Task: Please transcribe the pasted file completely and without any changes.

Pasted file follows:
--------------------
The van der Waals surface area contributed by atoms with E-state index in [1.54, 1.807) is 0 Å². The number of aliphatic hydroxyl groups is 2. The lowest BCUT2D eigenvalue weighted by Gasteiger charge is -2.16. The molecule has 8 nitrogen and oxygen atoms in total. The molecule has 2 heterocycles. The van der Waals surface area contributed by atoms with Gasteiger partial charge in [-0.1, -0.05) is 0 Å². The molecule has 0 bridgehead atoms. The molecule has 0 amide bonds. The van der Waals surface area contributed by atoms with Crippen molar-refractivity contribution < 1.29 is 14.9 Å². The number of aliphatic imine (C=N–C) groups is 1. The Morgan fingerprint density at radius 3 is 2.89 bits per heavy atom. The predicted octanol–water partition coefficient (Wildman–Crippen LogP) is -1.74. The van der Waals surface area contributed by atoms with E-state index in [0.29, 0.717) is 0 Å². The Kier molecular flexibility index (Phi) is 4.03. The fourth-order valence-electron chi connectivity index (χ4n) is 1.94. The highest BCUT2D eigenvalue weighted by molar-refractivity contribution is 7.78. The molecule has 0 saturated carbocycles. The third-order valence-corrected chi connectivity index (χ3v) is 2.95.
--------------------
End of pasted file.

The van der Waals surface area contributed by atoms with E-state index in [1.54, 1.807) is 0 Å². The number of aliphatic hydroxyl groups is 2. The lowest BCUT2D eigenvalue weighted by Gasteiger charge is -2.16. The molecule has 8 nitrogen and oxygen atoms in total. The molecule has 2 heterocycles. The van der Waals surface area contributed by atoms with Gasteiger partial charge in [-0.1, -0.05) is 0 Å². The molecule has 0 bridgehead atoms. The molecule has 0 amide bonds. The van der Waals surface area contributed by atoms with Crippen molar-refractivity contribution < 1.29 is 14.9 Å². The number of aliphatic imine (C=N–C) groups is 1. The Morgan fingerprint density at radius 3 is 2.89 bits per heavy atom. The predicted octanol–water partition coefficient (Wildman–Crippen LogP) is -1.74. The van der Waals surface area contributed by atoms with E-state index in [0.29, 0.717) is 0 Å². The Kier molecular flexibility index (Phi) is 4.03. The fourth-order valence-electron chi connectivity index (χ4n) is 1.94. The highest BCUT2D eigenvalue weighted by molar-refractivity contribution is 7.78. The molecule has 0 saturated carbocycles. The third-order valence-corrected chi connectivity index (χ3v) is 2.95.